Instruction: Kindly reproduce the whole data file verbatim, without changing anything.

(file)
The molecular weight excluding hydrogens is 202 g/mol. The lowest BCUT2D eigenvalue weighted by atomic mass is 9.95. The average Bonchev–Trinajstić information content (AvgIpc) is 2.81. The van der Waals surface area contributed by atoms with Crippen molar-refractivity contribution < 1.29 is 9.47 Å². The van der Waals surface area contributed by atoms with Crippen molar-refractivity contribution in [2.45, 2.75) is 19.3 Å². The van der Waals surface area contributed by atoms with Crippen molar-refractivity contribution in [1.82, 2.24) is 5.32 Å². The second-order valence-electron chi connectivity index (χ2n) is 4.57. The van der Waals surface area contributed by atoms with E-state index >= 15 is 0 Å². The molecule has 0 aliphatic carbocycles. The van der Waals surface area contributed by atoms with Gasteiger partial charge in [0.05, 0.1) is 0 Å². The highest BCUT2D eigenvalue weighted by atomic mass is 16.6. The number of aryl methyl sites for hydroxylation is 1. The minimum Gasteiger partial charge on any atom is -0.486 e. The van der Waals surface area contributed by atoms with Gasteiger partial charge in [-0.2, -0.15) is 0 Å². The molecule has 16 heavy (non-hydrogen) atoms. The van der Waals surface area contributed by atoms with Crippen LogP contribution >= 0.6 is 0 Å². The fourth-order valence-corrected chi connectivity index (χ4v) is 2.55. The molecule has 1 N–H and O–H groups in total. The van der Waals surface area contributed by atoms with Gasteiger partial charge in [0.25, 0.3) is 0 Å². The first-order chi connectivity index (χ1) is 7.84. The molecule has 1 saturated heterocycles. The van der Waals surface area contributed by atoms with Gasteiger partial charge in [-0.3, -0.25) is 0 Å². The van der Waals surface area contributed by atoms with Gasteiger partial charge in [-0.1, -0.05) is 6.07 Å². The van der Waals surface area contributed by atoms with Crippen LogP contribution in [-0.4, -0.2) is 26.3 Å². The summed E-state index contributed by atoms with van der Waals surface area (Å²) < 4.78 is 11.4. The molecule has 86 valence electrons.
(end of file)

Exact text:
The molecular weight excluding hydrogens is 202 g/mol. The lowest BCUT2D eigenvalue weighted by atomic mass is 9.95. The average Bonchev–Trinajstić information content (AvgIpc) is 2.81. The van der Waals surface area contributed by atoms with Crippen molar-refractivity contribution < 1.29 is 9.47 Å². The van der Waals surface area contributed by atoms with Crippen molar-refractivity contribution in [2.45, 2.75) is 19.3 Å². The van der Waals surface area contributed by atoms with Crippen molar-refractivity contribution in [1.82, 2.24) is 5.32 Å². The second-order valence-electron chi connectivity index (χ2n) is 4.57. The van der Waals surface area contributed by atoms with E-state index >= 15 is 0 Å². The molecule has 0 aliphatic carbocycles. The van der Waals surface area contributed by atoms with Gasteiger partial charge in [0.05, 0.1) is 0 Å². The highest BCUT2D eigenvalue weighted by atomic mass is 16.6. The number of aryl methyl sites for hydroxylation is 1. The minimum Gasteiger partial charge on any atom is -0.486 e. The van der Waals surface area contributed by atoms with Gasteiger partial charge in [-0.2, -0.15) is 0 Å². The molecule has 16 heavy (non-hydrogen) atoms. The van der Waals surface area contributed by atoms with Crippen LogP contribution >= 0.6 is 0 Å². The fourth-order valence-corrected chi connectivity index (χ4v) is 2.55. The molecule has 1 N–H and O–H groups in total. The van der Waals surface area contributed by atoms with Gasteiger partial charge in [0.25, 0.3) is 0 Å². The first-order chi connectivity index (χ1) is 7.84. The molecule has 1 saturated heterocycles. The van der Waals surface area contributed by atoms with Gasteiger partial charge in [-0.3, -0.25) is 0 Å². The van der Waals surface area contributed by atoms with Gasteiger partial charge in [-0.1, -0.05) is 6.07 Å². The van der Waals surface area contributed by atoms with Crippen LogP contribution in [-0.4, -0.2) is 26.3 Å². The summed E-state index contributed by atoms with van der Waals surface area (Å²) < 4.78 is 11.4. The molecule has 86 valence electrons.